Open Community Research (OCR) for social change - Is it feasible?

Our proposal is to research two parallel issues with one experiment:
• Feasibility of open community research; and
• nudges that encourage smoking cessation.

We are proposing to use a new research tool that has its origins in exposing US election interference. The commercial research tool is able to identify change in belief and extract nudges that will impact societal change. Because nudging for “good” can raise a number of social and ethical considerations, we are proposing a communal project in which the Prolific community participates in all aspects of the test. The results will be made available to the Prolific community each week and their input sought. We will also share the results with the appropriate government agencies as well as potential media outlets such as BBC People Fixing the World in an effort to not only research for good but to do good.


Belief, defined as statements that individuals hold to be true, impacts almost every aspect of a person’s interaction with a product or issue. People rarely weigh all facts and make a decision. Rather, they rely on others, form a belief and then selectively pick facts that support their belief. It is not just conduct that can be influenced by a belief but physical health. The placebo effect (an individual’s belief) has been shown to have an actual physical effect. Therefore, if the Prolific community can impact belief, we can impact actual change in society.

Measuring belief, however, is not easy. Belief is dynamic. People filter their thoughts and often times are not even self-aware enough to know why the engage in certain conduct. For example surveys, while very effective, tend to illicit an individual’s aspirational self, who they would like to be as opposed to who they are. As recently confirmed by Valesceau et al., prediction error is linearly correlated to belief change. We will therefore focus on generating, collecting and processing prediction error to identify change in belief.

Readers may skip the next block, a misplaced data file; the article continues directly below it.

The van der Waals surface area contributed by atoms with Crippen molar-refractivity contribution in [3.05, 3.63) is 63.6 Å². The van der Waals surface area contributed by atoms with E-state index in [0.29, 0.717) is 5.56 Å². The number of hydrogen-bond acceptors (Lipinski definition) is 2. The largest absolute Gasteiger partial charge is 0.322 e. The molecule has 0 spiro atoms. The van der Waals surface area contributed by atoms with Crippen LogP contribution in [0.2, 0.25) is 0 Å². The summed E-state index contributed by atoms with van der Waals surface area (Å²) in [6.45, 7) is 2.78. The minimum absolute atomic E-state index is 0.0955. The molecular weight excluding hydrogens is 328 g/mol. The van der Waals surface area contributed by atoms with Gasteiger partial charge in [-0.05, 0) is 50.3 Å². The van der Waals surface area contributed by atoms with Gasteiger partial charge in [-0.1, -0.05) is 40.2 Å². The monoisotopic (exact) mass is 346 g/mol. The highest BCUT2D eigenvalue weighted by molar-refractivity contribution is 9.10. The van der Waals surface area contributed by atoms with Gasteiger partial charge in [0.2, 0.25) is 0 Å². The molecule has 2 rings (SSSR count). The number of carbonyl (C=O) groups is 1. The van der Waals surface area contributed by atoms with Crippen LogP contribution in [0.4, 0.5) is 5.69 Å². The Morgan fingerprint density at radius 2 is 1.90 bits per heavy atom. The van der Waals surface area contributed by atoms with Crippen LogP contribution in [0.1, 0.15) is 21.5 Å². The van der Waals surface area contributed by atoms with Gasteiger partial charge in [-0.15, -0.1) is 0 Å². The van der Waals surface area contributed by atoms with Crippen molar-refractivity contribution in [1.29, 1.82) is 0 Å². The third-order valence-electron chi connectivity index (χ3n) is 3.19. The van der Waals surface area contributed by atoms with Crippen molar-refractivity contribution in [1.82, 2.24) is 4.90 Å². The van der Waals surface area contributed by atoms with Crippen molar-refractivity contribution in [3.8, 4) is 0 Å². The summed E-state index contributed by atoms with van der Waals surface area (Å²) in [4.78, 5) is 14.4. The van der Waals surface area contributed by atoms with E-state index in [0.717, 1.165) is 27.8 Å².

We will be employing a longitudinal research tool that measures change in belief across 15 metrics. Using the Prolific system, we will recruit a panel of 100-125 people who will interact with the data collection tool each week. The same panel members will answer the same 15 questions each week on the same day. By using both the Prolific and Veriphix systems, we will segregate any PII from the study and allow the measurement of belief and extraction and testing of nudges to be done with no PII and in full compliance with GDPR, as well as proposed EU AI regulations. We will only be using ethical data (paid, consenting and anonymous to us and you).

Open Source Research Test – Can we work as a group for good?

We will hold an opening event via Zoom with all those in the Prolific community that wish to participate. As a group, we will decide on:
o Topic (e.g., smoking)
o Demographic
o Decide on related metrics to measure (e.g., smoking vs. economic prosperity, smoking vs. stress, etc.)

Each panel will run for 4 weeks. Data will be collected each week on the same day (e.g., Wednesdays). The data will be processed, a standard report prepared and shared with the group via the Prolific forum the following day (e.g., Thursdays). Each week we will then conduct an hour long Zoom debrief (e.g., each Friday) and then decide as a group whether and what to test the following week. Any results published, will be published as a group and include all those who participated.

Reducing the number of people who smoke

According to the WHO 28.7% of people in Europe smoke tobacco. The health and social costs to smoking are high and reduction in the number of people who smoke tobacco could have a meaningful impact. We therefore propose to focus this project on identifying and testing nudges that can be used to help reduce the number of smokers in Europe.


If we use the full amount of the grant, we can likely run 8 weeks of testing which can be one country with two consecutive groups, or two 4 week of testing on different countries or a different issue. Depending on the demographic, 4 weeks of data from 100-person panels including run between $4k-$5k.


Our proposal could (in theory) be combined with some of the other research proposals.

-John Fuisz (